While the practice of child sex tourism can erode the moral integrity of our nation, the greatest victims are of course, the defenceless children, their voices unheard, their stories untold, their plight implacable, and their innocence stolen. They must endure the immediate and long-term emotional, psychological, and physical impact of sexual exploitation. To make matters even worse, in areas with limited educational opportunities, people are ill-informed of the health risks and the severe long-term psychological harm that is inflicted on children who are sexually exploited. Perhaps even more disturbing, however, is the nature of how many of these children are forced into the sex trades although the family is traditionally a child’s first line of defence, in some cases children are sold into the sex trade by someone they know and trust
Child-sex tourism is commonly defined as the “sexual exploitation of children by a person or persons who travel from their home district, home geographical region, or home country in order to have sexual contact with children”. Travelling to exploit children does not necessarily imply crossing into another country, because domestic travellers can also sexually exploit children in their own country
The full extent of child sex tourism and exploitation in Sri Lanka has been difficult to document because of its covert nature. We have not conducted any in-depth research on the subject during the past decade and, therefore, studies conducted long ago cannot be used as a true indicator of the situation now. Nobody will deny that we have an issue of child sex tourism but to what extent its prevalent is anybody’s guess. Naturally, children’s rights activists are saying that a comprehensive research is long overdue.
The commercial sexual exploitation of children is possible largely because of economic disparities. But weak laws and corrupt law enforcement also allow for the trade to flourish. While other factors such as globalisation and new communications technology promote an unregulated industry and exchange which advises on meeting grounds for predators stalking children.
The development of the tourist industry is also another reason for rapid growth in the commercial sexual exploitation of children. Yet, the tourism industry itself is not the main cause of child exploitation but its nature provides all the necessary factors, such as erosion of traditional values and socio-cultural norms, opportunities to earn a quick “buck,” exposure to nudity, relationships between adults and children/men and women and increased demand for sex services from domestic and foreign tourists.
Child sex tourism is also very much linked to the prostitution of children, trafficking of children and the production of child pornography.
The negative impact of commercial sexual exploitation of children is profound and often permanent. For those who survive, it may cause irreparable damage to their physical and mental health. Child victims are inadequately protected because of loopholes in legislation and a lack of law enforcement. They are often treated as criminals and left with little recourse other than to re-enter a vicious cycle of abuse and exploitation, which escalates the risk to their very existence. Although it may be tempting to place the blame mainly on parents as socially irresponsible or children themselves as sexually irresponsible, no sector of society can escape responsibility for the sexual exploitation of children.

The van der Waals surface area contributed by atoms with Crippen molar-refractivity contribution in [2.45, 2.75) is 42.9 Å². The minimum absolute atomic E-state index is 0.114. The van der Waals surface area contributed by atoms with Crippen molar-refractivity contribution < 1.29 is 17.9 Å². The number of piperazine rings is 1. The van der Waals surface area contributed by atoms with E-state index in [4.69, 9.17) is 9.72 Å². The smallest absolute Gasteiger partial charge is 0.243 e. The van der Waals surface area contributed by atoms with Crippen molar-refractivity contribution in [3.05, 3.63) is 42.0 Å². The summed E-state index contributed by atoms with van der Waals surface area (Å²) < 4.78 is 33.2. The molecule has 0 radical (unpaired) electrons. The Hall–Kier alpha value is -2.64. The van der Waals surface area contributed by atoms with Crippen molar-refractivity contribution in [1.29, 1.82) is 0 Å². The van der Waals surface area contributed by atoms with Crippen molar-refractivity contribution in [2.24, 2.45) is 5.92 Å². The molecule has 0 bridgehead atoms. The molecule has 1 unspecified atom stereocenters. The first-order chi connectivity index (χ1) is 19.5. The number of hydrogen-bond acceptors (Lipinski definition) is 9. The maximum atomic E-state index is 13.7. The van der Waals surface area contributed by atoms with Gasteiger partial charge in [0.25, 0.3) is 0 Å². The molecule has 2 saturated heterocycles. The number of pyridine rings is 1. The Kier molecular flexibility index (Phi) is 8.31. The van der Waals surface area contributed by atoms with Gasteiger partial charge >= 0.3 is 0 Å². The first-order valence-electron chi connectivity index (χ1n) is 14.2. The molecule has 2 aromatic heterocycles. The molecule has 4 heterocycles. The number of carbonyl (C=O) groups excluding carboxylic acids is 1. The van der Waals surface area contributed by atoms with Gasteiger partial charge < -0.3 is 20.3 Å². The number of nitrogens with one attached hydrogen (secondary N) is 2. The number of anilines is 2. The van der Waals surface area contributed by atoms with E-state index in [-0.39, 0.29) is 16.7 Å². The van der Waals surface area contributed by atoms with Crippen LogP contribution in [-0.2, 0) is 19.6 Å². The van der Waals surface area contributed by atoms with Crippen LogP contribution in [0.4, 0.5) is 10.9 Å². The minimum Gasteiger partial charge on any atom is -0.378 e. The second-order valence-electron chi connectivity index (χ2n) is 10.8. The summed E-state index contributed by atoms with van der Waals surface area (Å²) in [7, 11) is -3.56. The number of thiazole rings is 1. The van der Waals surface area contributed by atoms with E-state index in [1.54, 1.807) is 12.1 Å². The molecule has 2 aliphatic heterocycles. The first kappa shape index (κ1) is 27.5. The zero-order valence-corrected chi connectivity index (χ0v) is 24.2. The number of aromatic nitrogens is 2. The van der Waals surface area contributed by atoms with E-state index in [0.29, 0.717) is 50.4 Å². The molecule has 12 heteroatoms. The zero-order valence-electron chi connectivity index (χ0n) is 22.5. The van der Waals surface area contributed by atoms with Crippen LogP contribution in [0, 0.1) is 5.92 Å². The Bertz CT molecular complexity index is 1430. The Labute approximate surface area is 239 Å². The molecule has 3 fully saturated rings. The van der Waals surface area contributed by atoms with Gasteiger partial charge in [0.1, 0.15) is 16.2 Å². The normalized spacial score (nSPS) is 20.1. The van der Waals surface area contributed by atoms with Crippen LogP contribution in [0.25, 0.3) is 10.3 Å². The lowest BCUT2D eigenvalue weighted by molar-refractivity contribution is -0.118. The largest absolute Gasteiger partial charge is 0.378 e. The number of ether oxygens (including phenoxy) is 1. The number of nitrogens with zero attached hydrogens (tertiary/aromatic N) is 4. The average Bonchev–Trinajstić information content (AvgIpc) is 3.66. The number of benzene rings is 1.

So, what really can be done? Tackling the issue of child-sex tourism is not the responsibility of a single sector or stakeholder. In fact, many different actors must join hands in order to construct an effective front line against child-sex tourism. Travel and accommodation service providers can play a direct role towards preventing child-sex tourism. Non-governmental organisations and child-rights agencies that focus on children’s rights, welfare and safety must by definition be actively involved in the fight against child-sex tourism. Government, whose primary function is to ensure the well-being of citizens, must be actively involved as well.
Code of conduct
It is time all these organisations meet together at one focal point and share each one’s knowledge, experiences and successful models in the prevention of commercial sexual exploitation of children and adolescents in the context of travel and tourism. Such a meeting can offer a unique opportunity to –by means of presentations and group work– analyse the role that the travel and tourism sector may play in the struggle against commercial sexual exploitation of children and adolescents.
The final result of the meeting will be, on the one hand, a draft plan of action against the commercial sexual exploitation of children in the tourism sector, and on the other hand, a Code of Conduct for the Prevention of Sexual Exploitation in Tourism in our country to be adopted by all stake holders.
Given that the purpose of tourism is to contribute to economic, social and human development, the framework of this plan of action and the Code of Conduct will bring awareness raising and education while the training activities can be carried out at regional and national levels in the tourism sector. Eventually, this will allow Sri Lanka to present itself to the world as an attractive tourism destination that protects its cultural heritage, the environment, and most importantly, the dignity of children and adolescents of our country.